“Representation and Evolution of the Monster and Monstrosity in the Late Victorian and Early Edwardian Gothic Novel”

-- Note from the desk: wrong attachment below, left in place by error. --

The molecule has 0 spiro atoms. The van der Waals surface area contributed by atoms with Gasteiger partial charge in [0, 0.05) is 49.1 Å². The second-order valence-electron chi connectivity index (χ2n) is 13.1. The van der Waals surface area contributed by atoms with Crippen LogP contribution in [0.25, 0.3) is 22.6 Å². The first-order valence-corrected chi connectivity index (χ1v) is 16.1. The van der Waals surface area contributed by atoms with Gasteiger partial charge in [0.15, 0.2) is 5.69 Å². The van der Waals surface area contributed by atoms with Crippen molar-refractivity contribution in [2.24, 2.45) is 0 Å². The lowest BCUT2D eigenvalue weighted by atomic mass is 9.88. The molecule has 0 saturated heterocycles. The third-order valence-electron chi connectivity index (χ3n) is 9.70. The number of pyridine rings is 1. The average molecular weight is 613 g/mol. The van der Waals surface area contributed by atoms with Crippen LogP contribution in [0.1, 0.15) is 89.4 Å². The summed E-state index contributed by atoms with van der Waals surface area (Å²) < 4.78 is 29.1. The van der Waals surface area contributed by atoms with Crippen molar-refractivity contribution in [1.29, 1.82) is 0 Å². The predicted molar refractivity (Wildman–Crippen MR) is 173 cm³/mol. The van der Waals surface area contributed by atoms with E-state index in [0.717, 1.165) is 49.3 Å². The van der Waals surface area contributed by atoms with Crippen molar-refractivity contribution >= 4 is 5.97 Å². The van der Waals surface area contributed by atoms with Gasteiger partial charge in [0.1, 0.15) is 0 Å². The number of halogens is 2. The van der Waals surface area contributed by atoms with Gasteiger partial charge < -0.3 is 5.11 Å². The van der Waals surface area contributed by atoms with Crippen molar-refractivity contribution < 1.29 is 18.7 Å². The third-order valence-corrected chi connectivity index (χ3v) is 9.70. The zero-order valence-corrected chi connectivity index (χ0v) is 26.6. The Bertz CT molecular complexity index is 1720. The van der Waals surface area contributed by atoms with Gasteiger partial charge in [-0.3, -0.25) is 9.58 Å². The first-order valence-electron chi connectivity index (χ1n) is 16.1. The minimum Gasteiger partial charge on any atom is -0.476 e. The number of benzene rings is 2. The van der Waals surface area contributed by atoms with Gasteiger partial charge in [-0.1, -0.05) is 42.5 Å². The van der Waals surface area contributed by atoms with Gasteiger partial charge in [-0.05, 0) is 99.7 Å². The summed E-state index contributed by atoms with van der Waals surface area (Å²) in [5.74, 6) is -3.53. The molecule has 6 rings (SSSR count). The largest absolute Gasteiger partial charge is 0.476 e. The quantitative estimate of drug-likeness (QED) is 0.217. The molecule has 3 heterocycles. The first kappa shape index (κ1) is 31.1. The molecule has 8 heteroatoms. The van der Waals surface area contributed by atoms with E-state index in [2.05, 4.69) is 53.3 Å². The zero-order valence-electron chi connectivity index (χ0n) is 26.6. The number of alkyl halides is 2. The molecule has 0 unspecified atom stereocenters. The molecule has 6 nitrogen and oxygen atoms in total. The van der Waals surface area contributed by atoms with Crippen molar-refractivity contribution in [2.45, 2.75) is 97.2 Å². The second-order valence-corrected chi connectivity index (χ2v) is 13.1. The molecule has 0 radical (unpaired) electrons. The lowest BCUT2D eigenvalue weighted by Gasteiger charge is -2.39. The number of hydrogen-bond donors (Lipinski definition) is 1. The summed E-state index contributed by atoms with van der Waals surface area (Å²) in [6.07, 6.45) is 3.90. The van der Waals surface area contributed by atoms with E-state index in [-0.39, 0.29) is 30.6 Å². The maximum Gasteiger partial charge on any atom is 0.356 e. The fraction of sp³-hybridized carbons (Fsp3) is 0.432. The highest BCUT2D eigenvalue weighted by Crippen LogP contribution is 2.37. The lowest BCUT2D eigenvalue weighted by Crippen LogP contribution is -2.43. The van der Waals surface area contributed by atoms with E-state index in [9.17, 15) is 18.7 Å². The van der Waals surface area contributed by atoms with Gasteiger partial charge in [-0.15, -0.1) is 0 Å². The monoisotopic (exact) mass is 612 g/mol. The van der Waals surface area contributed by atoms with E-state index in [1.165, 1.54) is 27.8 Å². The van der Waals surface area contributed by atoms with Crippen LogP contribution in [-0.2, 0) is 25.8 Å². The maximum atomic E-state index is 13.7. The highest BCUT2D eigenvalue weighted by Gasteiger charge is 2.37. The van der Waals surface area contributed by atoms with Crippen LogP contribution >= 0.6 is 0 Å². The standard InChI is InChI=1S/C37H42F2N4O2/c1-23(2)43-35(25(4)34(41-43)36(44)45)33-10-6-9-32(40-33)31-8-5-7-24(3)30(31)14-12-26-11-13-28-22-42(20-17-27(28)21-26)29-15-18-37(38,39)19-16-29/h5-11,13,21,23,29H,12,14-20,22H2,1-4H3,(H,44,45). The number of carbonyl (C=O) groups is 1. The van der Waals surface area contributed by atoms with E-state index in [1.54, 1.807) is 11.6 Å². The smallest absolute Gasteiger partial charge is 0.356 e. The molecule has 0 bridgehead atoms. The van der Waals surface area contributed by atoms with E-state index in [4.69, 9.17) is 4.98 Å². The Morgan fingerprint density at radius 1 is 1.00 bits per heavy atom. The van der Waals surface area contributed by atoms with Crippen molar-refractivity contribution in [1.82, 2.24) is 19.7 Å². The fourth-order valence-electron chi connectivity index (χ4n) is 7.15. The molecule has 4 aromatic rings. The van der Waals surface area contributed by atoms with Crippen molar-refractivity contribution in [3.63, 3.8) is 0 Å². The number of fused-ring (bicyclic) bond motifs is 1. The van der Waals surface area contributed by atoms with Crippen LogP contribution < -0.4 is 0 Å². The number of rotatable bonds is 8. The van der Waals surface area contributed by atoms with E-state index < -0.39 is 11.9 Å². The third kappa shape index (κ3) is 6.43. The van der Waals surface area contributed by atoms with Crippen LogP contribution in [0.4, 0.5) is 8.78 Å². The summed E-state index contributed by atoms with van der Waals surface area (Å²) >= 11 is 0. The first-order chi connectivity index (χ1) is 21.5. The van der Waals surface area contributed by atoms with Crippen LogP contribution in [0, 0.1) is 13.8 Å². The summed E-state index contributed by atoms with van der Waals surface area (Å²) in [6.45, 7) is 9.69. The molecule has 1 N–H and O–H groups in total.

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In their origin, monsters are signs of difference and a warning. As the embodiment of difference, monster stands as the signifier of the other, demarcating those whom societal norms deem dangerous or deviant. Providing a contrast by which the human can define itself, the monster is an essential figure in the dialectic relationship of the self and other, acting as a mirror to humanity. Warning against a myriad of dangers, it is the manifestation of historically and culturally conditioned fears. Accordingly, monsters embody a variety of fears threatening self-identity and society, corresponding to the changes in different periods and their consequences in time. In this light, the late Victorian and early Edwardian Gothic fictions are significant in their abundance of monsters. Looking at four manifestations of the monster at the end of the nineteenth century, this study aims to evaluate the Victorian monster and the ways it changes in tandem with the historical background, which created the impetus in the evolution of monstrosity. Reading the monster as a cultural category, this dissertation traces the changing forms of monstrous representation in Robert Louis Stevenson’s The Strange Case of Dr. Jekyll and Mr. Hyde (1886), Bram Stoker’s Dracula (1897), Florence Marryat’s The Blood of the Vampire (1897), and Walter de la Mare’s The Return (1910). Arguing that over the course of the nineteenth century, Gothic monsters shifted from tangible, external forms of monstrosity to an invasive, inherent danger capable of transforming both the individual and social body, this study concludes with a monster that evolves into a complete loss of selfhood. In this sense, this dissertation aims to unfold how the ideals and fears of a society are mirrored in the representations of otherness, and their evolution through the changing forms of monsters, in relation to the socio-cultural, political and literary circumstances.